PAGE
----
Adjective "Grave" definition and examples

(Grave may not be an adjective, but it can be used as an adjective, click here to find out.)

Pronunciation

/ɡreɪv/

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Definitions and examples

noun

A hole dug in the ground to receive a coffin or dead body, typically marked by a stone or mound.
  1. 'a mass grave'
  2. 'The body was buried in an unmarked grave in the town cemetery.'
  3. 'Burial is in local cemeteries, and family graves are well tended.'
  4. 'The relatives of all those buried in the graveyards had decorated their graves for the occasion.'
  5. 'Most of the missing are believed to be buried in mass graves, and several mass grave sites have already been found and exhumed.'
  6. 'The unadorned stones had marked the graves of unidentified Confederate soldiers.'
  7. 'The unmarked mass graves have been watched and revered by them for decades.'
  8. 'Mass graves were dug on the outskirts of the city for thousands of the bodies.'
  9. 'He died apparently in poverty and was buried in a pauper's grave.'
  10. 'Sasha looked down at her sister's fresh grave.'
  11. 'Family members gather and visit the graves of their ancestors to burn offerings of paper money and incense.'
  12. 'There's something compelling, even mythic, about a boy reaching out from beyond the grave to save the children of his family's sworn enemy.'
  13. 'But the woman whose picture on the cover of a newspaper could boost circulation by 20,000 copies can still work magic from beyond the grave.'
  14. 'It is often at the graveside that people's ears and hearts strain to hear a word that carries beyond death and the grave.'
  15. 'Somehow, you feel that even now, 17 years later, he's still exerting his influence from beyond the grave…'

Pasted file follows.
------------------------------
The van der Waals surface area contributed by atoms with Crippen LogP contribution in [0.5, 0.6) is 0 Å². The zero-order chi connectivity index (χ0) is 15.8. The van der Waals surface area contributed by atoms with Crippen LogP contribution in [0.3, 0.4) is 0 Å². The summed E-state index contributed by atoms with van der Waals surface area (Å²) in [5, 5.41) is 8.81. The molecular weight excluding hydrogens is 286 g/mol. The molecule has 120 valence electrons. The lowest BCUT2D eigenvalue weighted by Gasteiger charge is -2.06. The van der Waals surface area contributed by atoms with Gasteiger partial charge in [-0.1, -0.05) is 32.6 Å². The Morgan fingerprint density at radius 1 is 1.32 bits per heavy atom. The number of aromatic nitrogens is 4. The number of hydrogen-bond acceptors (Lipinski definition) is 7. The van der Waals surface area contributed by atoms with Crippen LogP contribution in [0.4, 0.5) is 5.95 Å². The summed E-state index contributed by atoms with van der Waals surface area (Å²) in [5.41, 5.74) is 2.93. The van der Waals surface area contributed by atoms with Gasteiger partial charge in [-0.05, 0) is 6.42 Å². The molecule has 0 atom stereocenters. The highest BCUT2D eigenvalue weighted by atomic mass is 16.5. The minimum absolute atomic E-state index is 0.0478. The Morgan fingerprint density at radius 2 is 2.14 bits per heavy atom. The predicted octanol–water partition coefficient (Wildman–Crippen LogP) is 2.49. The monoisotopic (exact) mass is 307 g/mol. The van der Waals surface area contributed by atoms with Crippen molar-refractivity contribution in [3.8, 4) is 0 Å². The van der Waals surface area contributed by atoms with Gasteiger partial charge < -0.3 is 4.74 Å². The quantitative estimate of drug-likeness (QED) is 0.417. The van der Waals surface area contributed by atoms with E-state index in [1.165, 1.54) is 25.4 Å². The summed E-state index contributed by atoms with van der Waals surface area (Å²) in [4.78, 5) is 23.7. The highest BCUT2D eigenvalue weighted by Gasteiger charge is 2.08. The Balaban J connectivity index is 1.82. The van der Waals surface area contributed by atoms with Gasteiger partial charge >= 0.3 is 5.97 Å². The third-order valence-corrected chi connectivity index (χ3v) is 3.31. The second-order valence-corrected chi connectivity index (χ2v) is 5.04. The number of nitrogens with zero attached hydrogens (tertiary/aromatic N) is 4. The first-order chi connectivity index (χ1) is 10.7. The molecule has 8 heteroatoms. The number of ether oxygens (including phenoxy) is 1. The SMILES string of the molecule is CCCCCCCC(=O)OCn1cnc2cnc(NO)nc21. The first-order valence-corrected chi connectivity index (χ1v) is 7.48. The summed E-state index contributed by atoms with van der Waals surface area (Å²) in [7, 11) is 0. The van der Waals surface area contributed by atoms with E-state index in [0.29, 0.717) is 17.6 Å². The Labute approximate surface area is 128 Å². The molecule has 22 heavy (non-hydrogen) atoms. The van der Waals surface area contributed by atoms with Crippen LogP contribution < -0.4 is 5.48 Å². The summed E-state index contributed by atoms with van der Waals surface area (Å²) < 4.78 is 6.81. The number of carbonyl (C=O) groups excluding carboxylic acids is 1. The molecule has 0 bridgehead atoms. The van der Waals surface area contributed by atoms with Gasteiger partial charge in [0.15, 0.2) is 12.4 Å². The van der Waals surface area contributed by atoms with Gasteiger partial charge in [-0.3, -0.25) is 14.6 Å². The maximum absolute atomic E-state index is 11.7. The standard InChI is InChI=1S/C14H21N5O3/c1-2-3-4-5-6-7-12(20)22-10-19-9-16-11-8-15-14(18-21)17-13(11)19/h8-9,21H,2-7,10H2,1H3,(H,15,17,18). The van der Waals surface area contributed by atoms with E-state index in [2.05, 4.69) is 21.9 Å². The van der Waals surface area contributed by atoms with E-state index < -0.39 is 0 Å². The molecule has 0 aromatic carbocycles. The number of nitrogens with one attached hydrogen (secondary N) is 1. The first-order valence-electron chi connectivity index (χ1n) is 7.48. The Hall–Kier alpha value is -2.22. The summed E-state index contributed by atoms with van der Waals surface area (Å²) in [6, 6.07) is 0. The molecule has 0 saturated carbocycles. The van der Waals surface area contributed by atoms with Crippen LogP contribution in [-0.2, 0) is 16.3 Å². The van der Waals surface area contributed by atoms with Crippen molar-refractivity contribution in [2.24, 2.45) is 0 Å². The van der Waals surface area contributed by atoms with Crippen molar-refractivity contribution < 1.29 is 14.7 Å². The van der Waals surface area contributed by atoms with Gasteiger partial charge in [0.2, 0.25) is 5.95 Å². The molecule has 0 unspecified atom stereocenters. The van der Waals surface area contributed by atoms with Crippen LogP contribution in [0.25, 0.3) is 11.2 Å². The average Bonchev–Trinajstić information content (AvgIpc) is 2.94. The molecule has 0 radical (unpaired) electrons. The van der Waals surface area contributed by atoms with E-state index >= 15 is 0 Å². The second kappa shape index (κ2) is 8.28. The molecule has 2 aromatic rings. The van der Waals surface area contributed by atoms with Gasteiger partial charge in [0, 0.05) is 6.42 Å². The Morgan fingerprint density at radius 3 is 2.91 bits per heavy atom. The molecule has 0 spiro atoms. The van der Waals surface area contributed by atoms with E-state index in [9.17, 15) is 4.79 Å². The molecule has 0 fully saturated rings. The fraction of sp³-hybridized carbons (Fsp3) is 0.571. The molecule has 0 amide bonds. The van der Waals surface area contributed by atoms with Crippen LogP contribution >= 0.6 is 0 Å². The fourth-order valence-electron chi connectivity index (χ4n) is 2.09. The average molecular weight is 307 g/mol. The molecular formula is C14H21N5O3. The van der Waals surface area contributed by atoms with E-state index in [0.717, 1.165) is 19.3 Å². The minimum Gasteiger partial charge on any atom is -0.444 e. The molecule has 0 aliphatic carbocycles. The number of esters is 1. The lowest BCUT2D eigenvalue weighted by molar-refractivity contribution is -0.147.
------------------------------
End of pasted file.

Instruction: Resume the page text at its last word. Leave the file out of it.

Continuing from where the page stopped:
16. 'Anguished voices have a way of echoing beyond the grave.'
  17. 'All the secular knowledge in the world will not give a man joy and gladness, when he thinks on sickness, and death, and the grave.'
  18. 'They say they can talk to the dead, prove there is life after death and deliver messages to the grieving from beyond the grave.'
  19. 'Even the author's most sympathetic reviewers have expressed the opinion that this sexual encounter from beyond the grave is an unsuccessful instance of overreaching.'
  20. 'The plot is a typical fireside ghost story - murder, infidelity and a message from beyond the grave - and the thrills are familiar.'
  21. 'Meanwhile, mom's heart may not be beating, but she's still with them, naggingly offering irritating guilt trips from beyond the grave.'
  22. 'they lifted the aircraft from its watery grave'
  23. 'In the Seetalsee across the border in Austria a further £500m in ingots is said to repose in a watery grave.'
  24. 'Apparently not; the painstakingly hand-tended wooden form of my Jordan 193 now lies in a watery grave in the river at a former factory site.'

verb

Clean (a ship's bottom) by burning off the accretions and then tarring it.
  1. 'They are graved, i.e., a surface layer of oxidation has been scratched away.'
  2. 'At the outbreak of the Second World War the port, with its large graving and floating docks, became a naval base and later an Admiralty dockyard.'
  3. 'After a period of time in Ternate, she left and sailed southward of the Celebes where they stopped at an island and graved the ship for 26 days.'

More definitions

1. an excavation made in the earth in which to bury a dead body.

2. any place of interment; a tomb or sepulcher: a watery grave.

3. any place that becomes the receptacle of what is dead, lost, or past: the grave of unfulfilled ambitions.

4. death: O grave, where is thy victory? Idioms

5. have one foot in the grave, to be so frail, sick, or old that death appears imminent: It was a shock to see my uncle looking as if he had one foot in the grave.

6. make (one) turn / turn ov

More examples(as adjective)

"situations can be grave due to practices."

"warnings can be grave for people."

"problems can be grave for months."

"manners can be grave as to dangers."

"faces can be grave with self-importances."

More examples++

Origin

(grave)Late Middle English: perhaps from French dialect grave, variant of Old French greve ‘shore’ (because originally the ship would have been run aground).

Phrase

dig one's own grave
(as) silent (or quiet) as the grave
take the (or one's etc.) secret to the grave
turn (or roll over or turn over) in one's grave